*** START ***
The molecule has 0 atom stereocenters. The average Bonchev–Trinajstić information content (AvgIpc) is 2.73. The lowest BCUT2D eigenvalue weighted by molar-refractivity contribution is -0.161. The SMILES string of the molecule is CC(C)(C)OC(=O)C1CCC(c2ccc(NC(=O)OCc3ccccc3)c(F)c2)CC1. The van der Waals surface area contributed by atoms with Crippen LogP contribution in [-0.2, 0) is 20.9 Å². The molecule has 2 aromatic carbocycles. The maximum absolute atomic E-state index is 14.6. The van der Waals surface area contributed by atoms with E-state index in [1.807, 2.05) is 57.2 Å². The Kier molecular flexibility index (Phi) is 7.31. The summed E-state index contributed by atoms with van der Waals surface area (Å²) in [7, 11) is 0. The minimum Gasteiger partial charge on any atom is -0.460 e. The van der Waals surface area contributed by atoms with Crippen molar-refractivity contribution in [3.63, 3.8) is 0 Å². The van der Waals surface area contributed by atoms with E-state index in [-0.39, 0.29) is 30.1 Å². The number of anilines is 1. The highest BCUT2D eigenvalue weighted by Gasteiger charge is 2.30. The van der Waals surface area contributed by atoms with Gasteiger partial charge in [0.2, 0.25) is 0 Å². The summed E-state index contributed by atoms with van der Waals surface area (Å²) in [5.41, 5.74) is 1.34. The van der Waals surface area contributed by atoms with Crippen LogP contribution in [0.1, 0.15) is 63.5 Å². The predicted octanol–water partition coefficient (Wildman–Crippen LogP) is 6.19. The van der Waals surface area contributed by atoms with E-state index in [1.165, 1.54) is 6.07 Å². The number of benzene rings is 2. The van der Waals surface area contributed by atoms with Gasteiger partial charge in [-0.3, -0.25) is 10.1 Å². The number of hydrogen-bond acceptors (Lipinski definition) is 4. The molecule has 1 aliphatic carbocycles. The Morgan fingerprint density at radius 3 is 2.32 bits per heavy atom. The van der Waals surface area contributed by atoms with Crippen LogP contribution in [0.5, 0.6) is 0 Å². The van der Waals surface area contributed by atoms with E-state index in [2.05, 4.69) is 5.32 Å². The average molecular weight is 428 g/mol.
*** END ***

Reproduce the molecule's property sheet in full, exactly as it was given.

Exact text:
The molecule has 0 atom stereocenters. The average Bonchev–Trinajstić information content (AvgIpc) is 2.73. The lowest BCUT2D eigenvalue weighted by molar-refractivity contribution is -0.161. The SMILES string of the molecule is CC(C)(C)OC(=O)C1CCC(c2ccc(NC(=O)OCc3ccccc3)c(F)c2)CC1. The van der Waals surface area contributed by atoms with Crippen LogP contribution in [-0.2, 0) is 20.9 Å². The molecule has 2 aromatic carbocycles. The maximum absolute atomic E-state index is 14.6. The van der Waals surface area contributed by atoms with E-state index in [1.807, 2.05) is 57.2 Å². The Kier molecular flexibility index (Phi) is 7.31. The summed E-state index contributed by atoms with van der Waals surface area (Å²) in [7, 11) is 0. The minimum Gasteiger partial charge on any atom is -0.460 e. The van der Waals surface area contributed by atoms with Crippen molar-refractivity contribution in [3.63, 3.8) is 0 Å². The van der Waals surface area contributed by atoms with E-state index in [-0.39, 0.29) is 30.1 Å². The number of anilines is 1. The highest BCUT2D eigenvalue weighted by Gasteiger charge is 2.30. The van der Waals surface area contributed by atoms with Gasteiger partial charge in [0.2, 0.25) is 0 Å². The summed E-state index contributed by atoms with van der Waals surface area (Å²) in [5.41, 5.74) is 1.34. The van der Waals surface area contributed by atoms with Crippen LogP contribution in [0.1, 0.15) is 63.5 Å². The predicted octanol–water partition coefficient (Wildman–Crippen LogP) is 6.19. The van der Waals surface area contributed by atoms with E-state index in [1.165, 1.54) is 6.07 Å². The number of benzene rings is 2. The van der Waals surface area contributed by atoms with Gasteiger partial charge in [-0.3, -0.25) is 10.1 Å². The number of hydrogen-bond acceptors (Lipinski definition) is 4. The molecule has 1 aliphatic carbocycles. The Morgan fingerprint density at radius 3 is 2.32 bits per heavy atom. The van der Waals surface area contributed by atoms with Crippen LogP contribution in [0.5, 0.6) is 0 Å². The van der Waals surface area contributed by atoms with E-state index in [2.05, 4.69) is 5.32 Å². The average molecular weight is 428 g/mol.